Floor sanders and finishers scrape and sand wooden floors to smooth surfaces using floor-scrapers and floor-sanding machines. They then inspect the floor for smoothness and remove excess glue from joints using knife or scraper or wood chisel and may sand wood surfaces by hand, using sandpaper. Finally, they apply coats of finish.
Tile installers, tilesetters, and marble setters apply hard tile and marble to floors, walls, ceilings and roof decks. Tile is durable, impervious to water, and easy to clean, making it a popular building material in hospitals, tunnels, lobbies of buildings, bathrooms, and kitchens. To set tile, which generally ranges in size from 1 inch to 12 or more inches square, tilesetters use cement or "mastic," a very sticky paste. When using cement, tilesetters nail a support of metal mesh to the wall or ceiling to be tiled. They use a trowel to apply a cement mortar—called a "scratch coat"—onto the metal screen, and scratch the surface of the soft mortar with a small tool, similar to a rake. After the scratch coat has dried, tilesetters apply another coat of mortar to level the surface, and then apply mortar to the back of the tile and place it onto the surface.
To set tile in mastic or a cement adhesive, called "thin set," tilesetters need a flat, solid surface such as drywall, concrete, plaster, or wood. They use a tooth-edged trowel to spread mastic on the surface or apply cement adhesive, and then properly position the tile.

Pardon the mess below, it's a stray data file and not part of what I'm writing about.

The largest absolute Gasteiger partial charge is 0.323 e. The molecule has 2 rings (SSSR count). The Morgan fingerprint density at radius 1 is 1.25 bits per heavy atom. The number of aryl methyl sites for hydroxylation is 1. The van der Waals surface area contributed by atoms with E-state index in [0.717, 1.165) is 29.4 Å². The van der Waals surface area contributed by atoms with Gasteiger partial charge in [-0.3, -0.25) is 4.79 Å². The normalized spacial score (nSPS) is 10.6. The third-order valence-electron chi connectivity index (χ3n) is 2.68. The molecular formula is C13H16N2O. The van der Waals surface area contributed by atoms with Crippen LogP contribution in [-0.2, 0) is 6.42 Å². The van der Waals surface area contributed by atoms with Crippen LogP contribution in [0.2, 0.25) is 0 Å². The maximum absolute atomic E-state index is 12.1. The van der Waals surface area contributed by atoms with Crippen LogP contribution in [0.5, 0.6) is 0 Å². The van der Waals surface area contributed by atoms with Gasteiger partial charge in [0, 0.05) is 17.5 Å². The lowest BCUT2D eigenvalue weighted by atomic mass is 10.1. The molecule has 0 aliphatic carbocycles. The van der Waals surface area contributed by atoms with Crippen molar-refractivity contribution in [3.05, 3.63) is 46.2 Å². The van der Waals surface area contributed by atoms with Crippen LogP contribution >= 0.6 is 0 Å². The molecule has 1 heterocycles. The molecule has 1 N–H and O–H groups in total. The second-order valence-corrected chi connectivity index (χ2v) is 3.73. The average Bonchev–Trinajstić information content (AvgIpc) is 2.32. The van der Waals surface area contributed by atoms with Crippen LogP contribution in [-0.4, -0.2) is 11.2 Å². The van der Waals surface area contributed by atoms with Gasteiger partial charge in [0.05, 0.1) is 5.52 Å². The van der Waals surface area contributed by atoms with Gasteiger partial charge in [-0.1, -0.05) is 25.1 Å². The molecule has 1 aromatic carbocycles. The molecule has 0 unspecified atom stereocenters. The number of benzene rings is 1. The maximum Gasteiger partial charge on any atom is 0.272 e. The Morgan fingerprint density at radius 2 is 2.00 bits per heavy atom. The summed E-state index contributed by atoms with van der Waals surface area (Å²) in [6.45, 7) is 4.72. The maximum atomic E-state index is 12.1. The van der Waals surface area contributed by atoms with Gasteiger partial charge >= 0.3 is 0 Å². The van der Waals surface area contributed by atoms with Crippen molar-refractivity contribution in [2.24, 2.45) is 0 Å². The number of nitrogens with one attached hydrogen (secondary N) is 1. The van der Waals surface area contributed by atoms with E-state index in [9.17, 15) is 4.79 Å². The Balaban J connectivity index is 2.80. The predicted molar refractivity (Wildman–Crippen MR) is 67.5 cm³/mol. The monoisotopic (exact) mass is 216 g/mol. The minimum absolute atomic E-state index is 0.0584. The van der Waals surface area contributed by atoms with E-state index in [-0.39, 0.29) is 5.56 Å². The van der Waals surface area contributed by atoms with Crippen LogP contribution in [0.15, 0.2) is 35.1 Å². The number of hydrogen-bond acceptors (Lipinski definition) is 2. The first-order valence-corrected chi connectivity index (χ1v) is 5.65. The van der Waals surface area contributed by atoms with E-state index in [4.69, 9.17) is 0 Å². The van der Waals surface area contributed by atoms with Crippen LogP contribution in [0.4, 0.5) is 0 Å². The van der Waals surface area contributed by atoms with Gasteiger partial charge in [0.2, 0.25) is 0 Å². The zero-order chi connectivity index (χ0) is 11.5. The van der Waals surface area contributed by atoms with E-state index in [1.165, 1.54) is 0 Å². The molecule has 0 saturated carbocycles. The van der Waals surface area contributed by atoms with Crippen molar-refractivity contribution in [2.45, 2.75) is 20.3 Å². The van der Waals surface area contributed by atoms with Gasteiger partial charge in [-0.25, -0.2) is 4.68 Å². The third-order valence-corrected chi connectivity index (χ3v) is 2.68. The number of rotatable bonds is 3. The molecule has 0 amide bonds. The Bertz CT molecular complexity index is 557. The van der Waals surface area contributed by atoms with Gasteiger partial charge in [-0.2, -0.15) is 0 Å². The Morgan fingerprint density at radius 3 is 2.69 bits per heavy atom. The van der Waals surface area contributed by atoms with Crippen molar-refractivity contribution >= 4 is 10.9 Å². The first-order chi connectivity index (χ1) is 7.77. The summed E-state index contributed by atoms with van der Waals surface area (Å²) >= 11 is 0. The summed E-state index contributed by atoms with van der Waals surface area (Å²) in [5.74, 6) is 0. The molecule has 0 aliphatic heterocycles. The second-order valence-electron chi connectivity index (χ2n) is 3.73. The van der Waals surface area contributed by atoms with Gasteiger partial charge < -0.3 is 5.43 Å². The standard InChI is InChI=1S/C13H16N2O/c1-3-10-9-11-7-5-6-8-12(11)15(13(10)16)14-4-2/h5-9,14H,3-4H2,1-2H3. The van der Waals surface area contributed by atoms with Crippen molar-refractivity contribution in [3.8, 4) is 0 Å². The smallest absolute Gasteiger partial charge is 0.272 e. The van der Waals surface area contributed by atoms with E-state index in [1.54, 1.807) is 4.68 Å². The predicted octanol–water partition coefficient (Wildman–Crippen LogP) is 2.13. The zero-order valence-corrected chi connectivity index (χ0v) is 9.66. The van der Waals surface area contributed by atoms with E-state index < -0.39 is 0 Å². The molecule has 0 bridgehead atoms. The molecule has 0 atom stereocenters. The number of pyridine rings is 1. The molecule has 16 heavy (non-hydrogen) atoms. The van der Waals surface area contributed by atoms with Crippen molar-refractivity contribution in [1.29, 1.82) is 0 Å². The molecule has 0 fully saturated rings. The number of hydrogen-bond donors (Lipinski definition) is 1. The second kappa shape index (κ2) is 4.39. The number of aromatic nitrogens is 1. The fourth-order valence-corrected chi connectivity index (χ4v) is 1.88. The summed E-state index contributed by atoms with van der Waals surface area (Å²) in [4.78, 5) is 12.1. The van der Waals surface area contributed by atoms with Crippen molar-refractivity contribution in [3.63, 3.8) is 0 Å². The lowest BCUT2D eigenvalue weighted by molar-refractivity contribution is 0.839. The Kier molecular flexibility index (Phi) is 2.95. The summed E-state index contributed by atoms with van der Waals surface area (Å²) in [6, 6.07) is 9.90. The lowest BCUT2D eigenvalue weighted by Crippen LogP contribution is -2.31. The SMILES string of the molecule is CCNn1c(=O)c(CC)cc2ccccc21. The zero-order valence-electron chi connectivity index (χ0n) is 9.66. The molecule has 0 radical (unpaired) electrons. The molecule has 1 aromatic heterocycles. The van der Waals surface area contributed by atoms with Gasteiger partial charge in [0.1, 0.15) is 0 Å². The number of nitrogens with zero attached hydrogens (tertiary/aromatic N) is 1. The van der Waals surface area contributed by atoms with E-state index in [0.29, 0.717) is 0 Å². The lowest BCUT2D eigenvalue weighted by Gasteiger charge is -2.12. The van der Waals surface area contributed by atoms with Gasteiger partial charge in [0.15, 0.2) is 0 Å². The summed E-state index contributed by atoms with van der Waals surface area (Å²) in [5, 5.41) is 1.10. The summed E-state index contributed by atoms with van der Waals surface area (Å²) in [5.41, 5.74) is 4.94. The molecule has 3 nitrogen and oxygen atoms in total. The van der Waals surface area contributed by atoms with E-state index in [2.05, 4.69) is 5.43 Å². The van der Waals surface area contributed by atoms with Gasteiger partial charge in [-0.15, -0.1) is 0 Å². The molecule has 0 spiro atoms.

Because tile varies in color, shape, and size, workers sometimes prearrange tiles on a dry floor according to a specified design. This allows workers to examine the pattern and make changes. In order to cover all exposed areas, including corners, and around pipes, tubs, and wash basins, tilesetters cut tiles to fit with a machine saw or a special cutting tool. Once the tile is placed, they gently tap the surface with their trowel handle or a small block of wood to seat the tiles evenly.
When the cement or mastic has set, tilesetters fill the joints with "grout," which is very fine cement. They then scrape the surface with a rubber-edged device called a grout float or a grouting trowel to dress the joints and remove excess grout. Before the grout sets, they finish the joints with a damp sponge for a uniform appearance. Tile finishers help some tilesetters by supplying and mixing construction materials and doing other tasks such as applying grout and cleaning installed tile.
Marble setters cut and set marble slabs in floors and walls of buildings. They trim and cut marble to specified size using a power wet saw, other cutting equipment, or handtools. After setting the marble in place, they polish the marble to high luster using power tools or by hand.
Working ConditionsCarpet, floor, and tile
installers and finishers generally work indoors and have regular daytime hours.
However, when floor covering installers work in occupied stores or offices,
they may work evenings and weekends to avoid disturbing customers or employees.
Installers and finishers usually work under better conditions than most other
construction workers. By the time
workers install carpets, flooring, or tile in a new structure, most construction
has been completed and the work area is relatively clean and uncluttered. Installing
these materials is labor intensive; workers spend much of their time bending,
kneeling, and reaching—activities that require endurance. Carpet installers
frequently lift heavy rolls of carpet and may move heavy furniture. Safety regulations